Why Do We Assume We Are Smarter Than The Other Guy?

Humans (and probably more men than women in this case) are a very weird and irrational species at times. When I watch TV or surf the net and see the incredible amount of money that is spent trying to attract small-scale individual investors to various financial products I tell myself that there must be a ton of people out there trying to pick stocks on the stock market, or even “day trade” where people take positions on stocks and get out just as quickly while trying to make a quick buck. Everyone out there appears to have the answer or the system for you. It is actually amazing to me how well this must work, because these companies have millions of dollars in advertising budgets, so they must have done a cost-benefit analysis and found out that they could make a lot of money off of stock pickers. That often leads me to wonder how we can be so arrogant as to think that we stand a good chance of beating the market over an extended time frame. “The market” is the average rise and/or fall of the market you are trading within and there is a reason why it is the numerical average!

The Exceptions That Prove The Rule

Now I’m not talking about every individual investor out there. I know some people (mostly blog owners) who know one fairly specific part of the market very well, who never panic, and always stick to their investment plan. They might beat the market some of time, and a few may even beat it over a long term. The vast majority of individual investors severely underperform the market however. A recent Dalbar study revealed that during a recent 20 year stretch the S&P 500 returned an average of 9.1% (a little off of its historical average of 10.4%, but still not too bad), yet the average investor only realized gains of 3.8%! Think about just how bad so many investors would have to be for that to be the average over a fairly significant term where the stock market did just fine.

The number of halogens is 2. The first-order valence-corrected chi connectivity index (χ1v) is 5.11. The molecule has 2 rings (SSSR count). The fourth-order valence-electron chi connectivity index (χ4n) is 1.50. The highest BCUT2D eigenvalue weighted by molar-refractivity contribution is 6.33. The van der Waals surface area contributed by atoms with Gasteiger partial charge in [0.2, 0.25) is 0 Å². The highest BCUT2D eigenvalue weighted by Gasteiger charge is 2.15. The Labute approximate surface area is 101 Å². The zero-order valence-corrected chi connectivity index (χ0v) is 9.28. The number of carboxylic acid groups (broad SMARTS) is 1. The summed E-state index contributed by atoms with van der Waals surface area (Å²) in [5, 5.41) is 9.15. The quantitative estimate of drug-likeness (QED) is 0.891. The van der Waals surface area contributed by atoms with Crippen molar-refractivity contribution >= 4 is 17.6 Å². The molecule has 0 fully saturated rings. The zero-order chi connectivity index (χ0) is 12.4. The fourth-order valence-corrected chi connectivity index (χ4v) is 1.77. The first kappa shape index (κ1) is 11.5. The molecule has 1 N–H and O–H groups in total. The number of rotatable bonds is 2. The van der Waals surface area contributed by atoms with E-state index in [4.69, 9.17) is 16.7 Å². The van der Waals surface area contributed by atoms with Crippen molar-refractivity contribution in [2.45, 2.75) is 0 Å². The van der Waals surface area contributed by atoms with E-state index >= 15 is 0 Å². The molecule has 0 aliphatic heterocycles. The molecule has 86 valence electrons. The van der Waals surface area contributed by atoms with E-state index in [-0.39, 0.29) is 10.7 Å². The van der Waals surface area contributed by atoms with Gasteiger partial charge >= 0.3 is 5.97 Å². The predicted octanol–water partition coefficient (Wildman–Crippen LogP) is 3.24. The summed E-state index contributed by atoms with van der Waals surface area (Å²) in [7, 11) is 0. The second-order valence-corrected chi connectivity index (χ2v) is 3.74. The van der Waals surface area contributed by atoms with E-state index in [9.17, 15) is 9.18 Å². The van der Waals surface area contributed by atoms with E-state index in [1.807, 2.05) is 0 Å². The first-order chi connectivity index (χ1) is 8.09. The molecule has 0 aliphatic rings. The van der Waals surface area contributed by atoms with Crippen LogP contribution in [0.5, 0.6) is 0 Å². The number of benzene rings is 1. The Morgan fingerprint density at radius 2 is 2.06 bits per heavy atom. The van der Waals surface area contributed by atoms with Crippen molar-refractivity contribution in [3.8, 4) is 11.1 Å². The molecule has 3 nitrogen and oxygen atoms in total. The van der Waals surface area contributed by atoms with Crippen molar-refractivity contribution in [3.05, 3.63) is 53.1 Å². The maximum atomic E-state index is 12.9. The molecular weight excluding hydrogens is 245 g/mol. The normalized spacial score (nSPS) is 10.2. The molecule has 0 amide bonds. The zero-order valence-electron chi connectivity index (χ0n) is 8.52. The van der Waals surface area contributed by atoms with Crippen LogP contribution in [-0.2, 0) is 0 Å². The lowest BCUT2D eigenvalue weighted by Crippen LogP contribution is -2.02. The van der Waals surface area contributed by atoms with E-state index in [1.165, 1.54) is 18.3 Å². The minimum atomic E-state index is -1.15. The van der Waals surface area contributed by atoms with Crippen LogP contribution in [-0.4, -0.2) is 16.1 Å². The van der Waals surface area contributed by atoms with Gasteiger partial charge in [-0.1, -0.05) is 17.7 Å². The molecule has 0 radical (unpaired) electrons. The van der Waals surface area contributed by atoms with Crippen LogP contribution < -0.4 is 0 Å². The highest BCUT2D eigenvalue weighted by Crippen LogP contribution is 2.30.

Who Said The Playing Field Is Even?

What so many people seem to forget is that anytime you make a trade on the stock market there is someone else at the other end of that trade and they think they got the better end of the deal as well! Now in my ETF book I pointed out that it probably isn’t an even playing field between you and whoever else is at the other end of that trade. If the stock market were solely the domain of individuals purchasing shares and trying to outduel each other by reading financial statements, I think that a lot of people (about half actually ;) ) would likely beat the market. This is definitely not the case however. In today’s investment world chances are great that your trading against a supercomputer that has been set up with a high-frequency trading algorithm and executes thousands of trades every minute in order to take advantage of split second shifts in market momentum. If you’re not trading against them you are likely up against a hedge fund manager who has political insider information, is working with others to shift a market, or has many other institutional advantages. Take the new Facebook IPO as a great example of insiders benefitting from information the general public didn’t have, and then working to drive the price of the stock down as they “shorted” it and made money as the stock went in a negative directions.